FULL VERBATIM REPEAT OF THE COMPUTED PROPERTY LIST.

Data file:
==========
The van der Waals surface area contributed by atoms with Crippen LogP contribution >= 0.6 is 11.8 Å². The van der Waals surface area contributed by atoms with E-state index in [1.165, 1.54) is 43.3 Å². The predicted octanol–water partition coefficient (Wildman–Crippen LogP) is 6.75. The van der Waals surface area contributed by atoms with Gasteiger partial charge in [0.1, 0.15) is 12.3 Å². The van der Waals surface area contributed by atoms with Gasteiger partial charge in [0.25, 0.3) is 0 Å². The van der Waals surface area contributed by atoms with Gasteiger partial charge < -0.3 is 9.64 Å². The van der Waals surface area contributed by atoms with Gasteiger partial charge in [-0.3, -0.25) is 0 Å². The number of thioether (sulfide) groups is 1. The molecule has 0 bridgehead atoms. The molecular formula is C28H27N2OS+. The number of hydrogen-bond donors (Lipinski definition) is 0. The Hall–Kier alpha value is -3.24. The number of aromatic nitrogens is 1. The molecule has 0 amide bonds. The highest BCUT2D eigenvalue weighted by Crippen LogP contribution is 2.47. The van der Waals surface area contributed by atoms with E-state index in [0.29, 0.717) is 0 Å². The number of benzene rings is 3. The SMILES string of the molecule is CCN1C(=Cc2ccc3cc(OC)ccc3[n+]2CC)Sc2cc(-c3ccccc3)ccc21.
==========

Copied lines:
The van der Waals surface area contributed by atoms with Crippen LogP contribution >= 0.6 is 11.8 Å². The van der Waals surface area contributed by atoms with E-state index in [1.165, 1.54) is 43.3 Å². The predicted octanol–water partition coefficient (Wildman–Crippen LogP) is 6.75. The van der Waals surface area contributed by atoms with Gasteiger partial charge in [0.1, 0.15) is 12.3 Å². The van der Waals surface area contributed by atoms with Gasteiger partial charge in [0.25, 0.3) is 0 Å². The van der Waals surface area contributed by atoms with Gasteiger partial charge < -0.3 is 9.64 Å². The van der Waals surface area contributed by atoms with Gasteiger partial charge in [-0.3, -0.25) is 0 Å². The number of thioether (sulfide) groups is 1. The molecule has 0 bridgehead atoms. The molecular formula is C28H27N2OS+. The number of hydrogen-bond donors (Lipinski definition) is 0. The Hall–Kier alpha value is -3.24. The number of aromatic nitrogens is 1. The molecule has 0 amide bonds. The highest BCUT2D eigenvalue weighted by Crippen LogP contribution is 2.47. The van der Waals surface area contributed by atoms with E-state index in [0.29, 0.717) is 0 Å². The number of benzene rings is 3. The SMILES string of the molecule is CCN1C(=Cc2ccc3cc(OC)ccc3[n+]2CC)Sc2cc(-c3ccccc3)ccc21.